Use this URL to cite or link to this record in EThOS: http://ethos.bl.uk/OrderDetails.do?uin=uk.bl.ethos.485442
Title: Relevance Feedback Using Weight Propagation
Author: Yamout, Fadi
ISNI:       0000 0001 3574 2184
Awarding Body: University of Sunderland
Current Institution: University of Sunderland
Date of Award: 2008
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Abstract:
A new relevance feedback technique called Weight Propagation has been developed which provides greater retrieval effectiveness than previously described techniques. Documents judged relevant by the user propagate positive Weights to documents close by in vector similarity space, while documents judged not relevant propagate Negative Weights to such neighbouring documents. Variants of Weight Propagation are also described, namely WPI and WPR (inspired by Ide and Rocchio respectively), and WPY which is the main focus of this thesis, where only the maximum weight propagated to each document is counted. Weight Propagation was further enhanced by introducing a second-order propagation (documents that receive weights themselve!propagate weights to related documents) which increased the precision of the results. WPY is compared against the Rocchio and Ide techniques in the vector model based on the tf.idf weighting scheme, and against the Information-theoretic query expansion technique based on the Kullback-Leibler divergence measure using the DB2 weighting model of the Divergence From Randomness framework. Different RF models were employed such as pseudo relevance feedback in addition to both simulated positive and negative feedback using residual collection technique. The experiments are performed on different test collections such as MED, CISI, Cranfield, LISA, NPL, WTIOG and GOV. Small collections such as MED, CISI, and Cranfield were also tested in the semantic space using Latent Semantic Indexing and the optimal number of dimensions that captures the underlying semantics that exists between the documents is determined for these collections. Retrieval effectiveness is improved since the documents are treated as independent vectors rather than being merged into a single vector as is the case with traditional vector model relevance feedback techniques, or by determining the documents' relevancy based on the lengths of all the documents as with the Kullback-Leibler divergence measure used in traditional probabilistic relevance feedback techniques. In addition, the Weight Propagation technique does not expand terms as in the case with traditional approaches.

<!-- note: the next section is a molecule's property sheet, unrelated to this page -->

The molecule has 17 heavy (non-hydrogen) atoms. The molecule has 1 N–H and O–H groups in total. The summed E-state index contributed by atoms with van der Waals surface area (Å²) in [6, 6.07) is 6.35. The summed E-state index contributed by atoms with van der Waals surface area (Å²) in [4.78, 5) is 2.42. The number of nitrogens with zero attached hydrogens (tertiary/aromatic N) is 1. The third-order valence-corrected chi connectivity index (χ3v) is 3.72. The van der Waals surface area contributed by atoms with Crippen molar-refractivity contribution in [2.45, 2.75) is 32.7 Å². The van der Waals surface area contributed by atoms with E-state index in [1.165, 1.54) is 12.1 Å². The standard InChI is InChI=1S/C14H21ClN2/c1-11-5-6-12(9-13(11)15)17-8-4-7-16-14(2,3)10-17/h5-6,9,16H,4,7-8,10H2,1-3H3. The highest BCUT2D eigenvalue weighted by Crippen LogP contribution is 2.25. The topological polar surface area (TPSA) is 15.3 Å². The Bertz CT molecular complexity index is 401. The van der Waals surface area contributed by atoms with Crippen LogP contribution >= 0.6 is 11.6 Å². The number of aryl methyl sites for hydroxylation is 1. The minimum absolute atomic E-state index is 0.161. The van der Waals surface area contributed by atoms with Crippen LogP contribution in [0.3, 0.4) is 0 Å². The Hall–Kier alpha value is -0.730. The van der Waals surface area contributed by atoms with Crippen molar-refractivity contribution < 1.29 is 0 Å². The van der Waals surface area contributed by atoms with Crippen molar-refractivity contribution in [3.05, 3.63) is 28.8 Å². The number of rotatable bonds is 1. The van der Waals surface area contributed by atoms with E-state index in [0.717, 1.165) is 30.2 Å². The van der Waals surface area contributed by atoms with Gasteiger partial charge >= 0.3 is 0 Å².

Supervisor: Not available Sponsor: Not available
Qualification Name: University of Sunderland, 2008 Qualification Level: Doctoral
EThOS ID: uk.bl.ethos.485442  DOI: Not available
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